Patrice Riemens on Wed, 29 Oct 1997 12:17:07 +0100 (MET)

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<nettime> Leyshon & Thrift: Money/Space: "Back to the Future?"

Andrew Leyshon's and Nigel Thrift's book on the geography of
(international, national, and local) money is a fail-safe recommanded
read. Covering different ground, but generally (not alweays) running on
parallel track with Saskia Sassen's research on global capitalism at work
(though they by and large ignore it), the two geographers from Bristol
give an outstanding account and analysis of where the money resides, what
it does, and especially what kind of people are socially active behind the
'inescapable and universal laws of the market'.  The final conclusion of
the book gives (immo) a good idea of their general argument.


"Back to the Future?"

(...) If we had to choose a space and time to which the current City (of
London) seems cosest, it would be an eighteenth century city.  This might
seem a bizarre choice.  Yet one might argue, on basis of current
historical research which has, to an extent, pushed back the historical
frontier of 'modernity', that many of the current indexes of our present
were already in place in the eighteenth-century city - from blossoming
consumer cultures, through to many and variegated senses of time, from
insecure nation states through to large and powerful financial markets
(which, for example, already used futures), from greater freedom for
certain kinds of women through to the heterogeneity of social groupings,
from various new forms of public sphere (like the press and pamphlets)
through to the play of many different forms of cultural apprehension (such
as astrology and various forms of science).  Most especially, the
eighteenth-century city was the site of a blooming oral-visual culture to
which we would argue that we are currently 'returning', one in which the
boundaries between art and science were less clear (cf Michel Serres), and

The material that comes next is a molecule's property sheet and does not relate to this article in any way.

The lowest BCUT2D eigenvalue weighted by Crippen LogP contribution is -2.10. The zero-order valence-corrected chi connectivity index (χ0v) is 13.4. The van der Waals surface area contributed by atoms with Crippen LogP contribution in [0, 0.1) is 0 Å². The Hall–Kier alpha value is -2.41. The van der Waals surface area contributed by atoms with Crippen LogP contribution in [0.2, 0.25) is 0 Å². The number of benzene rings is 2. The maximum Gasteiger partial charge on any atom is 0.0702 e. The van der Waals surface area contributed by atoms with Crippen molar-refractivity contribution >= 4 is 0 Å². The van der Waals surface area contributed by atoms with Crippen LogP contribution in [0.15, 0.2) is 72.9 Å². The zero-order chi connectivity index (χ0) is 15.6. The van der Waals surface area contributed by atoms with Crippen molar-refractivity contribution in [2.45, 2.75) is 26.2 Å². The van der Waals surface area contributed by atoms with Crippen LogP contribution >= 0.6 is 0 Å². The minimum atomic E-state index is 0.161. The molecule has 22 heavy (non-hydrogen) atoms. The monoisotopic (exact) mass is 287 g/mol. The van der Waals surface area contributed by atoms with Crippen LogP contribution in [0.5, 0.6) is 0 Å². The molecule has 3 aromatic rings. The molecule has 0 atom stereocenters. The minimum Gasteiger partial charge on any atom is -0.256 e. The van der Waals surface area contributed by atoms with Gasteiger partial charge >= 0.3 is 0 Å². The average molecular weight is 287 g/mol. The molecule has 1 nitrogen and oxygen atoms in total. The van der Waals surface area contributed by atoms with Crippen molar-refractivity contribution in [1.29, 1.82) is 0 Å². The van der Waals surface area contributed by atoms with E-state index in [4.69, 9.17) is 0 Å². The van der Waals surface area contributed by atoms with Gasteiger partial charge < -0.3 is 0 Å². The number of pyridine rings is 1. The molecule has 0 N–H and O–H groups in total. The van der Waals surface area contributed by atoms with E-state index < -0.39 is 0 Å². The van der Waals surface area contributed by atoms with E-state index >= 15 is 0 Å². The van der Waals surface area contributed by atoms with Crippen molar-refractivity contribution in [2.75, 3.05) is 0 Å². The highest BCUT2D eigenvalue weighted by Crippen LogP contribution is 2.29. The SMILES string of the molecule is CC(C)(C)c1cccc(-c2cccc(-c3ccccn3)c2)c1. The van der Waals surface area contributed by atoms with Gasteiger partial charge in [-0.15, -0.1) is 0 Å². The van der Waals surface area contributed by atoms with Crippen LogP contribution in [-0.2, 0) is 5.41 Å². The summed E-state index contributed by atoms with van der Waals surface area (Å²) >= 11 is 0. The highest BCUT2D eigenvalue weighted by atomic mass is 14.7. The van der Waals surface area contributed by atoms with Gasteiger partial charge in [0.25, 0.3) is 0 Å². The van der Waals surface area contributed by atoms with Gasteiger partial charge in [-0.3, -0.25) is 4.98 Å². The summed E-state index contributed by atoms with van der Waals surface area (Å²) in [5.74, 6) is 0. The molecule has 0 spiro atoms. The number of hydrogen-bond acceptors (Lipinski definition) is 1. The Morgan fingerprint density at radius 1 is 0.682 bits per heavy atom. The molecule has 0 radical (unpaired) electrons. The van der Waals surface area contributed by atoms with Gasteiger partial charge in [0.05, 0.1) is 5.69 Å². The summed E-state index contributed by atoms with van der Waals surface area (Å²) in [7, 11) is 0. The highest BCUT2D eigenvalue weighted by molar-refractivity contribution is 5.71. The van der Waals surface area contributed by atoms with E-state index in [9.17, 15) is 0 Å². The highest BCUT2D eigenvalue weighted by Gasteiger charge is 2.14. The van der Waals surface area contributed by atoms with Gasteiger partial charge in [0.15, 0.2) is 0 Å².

one which, partly through the sheer force of noise and smell, more
entirely aware of the _vecu_, more open to what Prendergast calls an
'epidermal sensibility'.  We would argue that what followed the
eighteenth-century city - the controlled spaces of the nineteenth-century
specular order, based upon the hegemony of print - are now being either
cleared away or highly modified.  We are moving, towards a city which
generates, attends and reflects an oral-visual culture, a city in which
pixels are replacing movable type, a city which offers  new affordances',
that is new cultural resources, new vocabularies, new senses of how to do
things, some of which are good, some of which are bad, and each of which
offers new ocular, kinesthetic, tactile and auditory skills.

This new "city of bits" (Mitchell) display many of the same elements as
the eighteenth-century city, from its emphasis on consumption to its many
and variegated senses of time, from the insecurity of the nation state
through to large and powerful financial markets, from greater freedom for
certain women (in certain senses) through to the diversity of social
groups, from various new forms of the public sphere (like e-mail and the
Internet), through to the play of many different forms of cultural
apprehension (from new-age religions, through many implicit religion, to
the fact that we probably live at the high point of astrology), from a
belief in all manner of monster and mythologies (lurking in the sewers, or
coming out of the television and computer screens), through to a renewed
appreciation of the ordinary marvels of everyday (and night) life.  Most
particularly, it seems to me that, in opposition to Jameson<D5>s idea of
vaulting and dysfunctional postmodern cities or Sennet's and others'
lament of community lost, what we see is a city - a more dispersed city it
is true - which still exist on a human (but not humanistic) scale and is
still caught up in identifiably human concerns.  We therefore find it
oddly reassuring that the largest number of Internet buletin boards are
concerned with _Star Trek_, and that much of the discussion on the
Internet is concerned with sex.  It also suggests that we should be about
as worried about the 'return' of electronic oral-visual cultures as
non-electronic oral-visual cultures were worried about the rise of
literate cultures.  These new cultures will certainly change our
apprehension of the urban world and in quite severe ways, but we will
still have many customs in common with the past.  The new era will still
contain many echoes of the old.  In other words, business wil go on, but
never as usual - because it never has.

(from Andrew Leyshon & Nigel Thrift, Money/Space: Geographies of Monetary
Transformation.  London: Routledge 1996 (404p).
(ISBN 0-415-03835-9)
(p353/4 -final conclusion)

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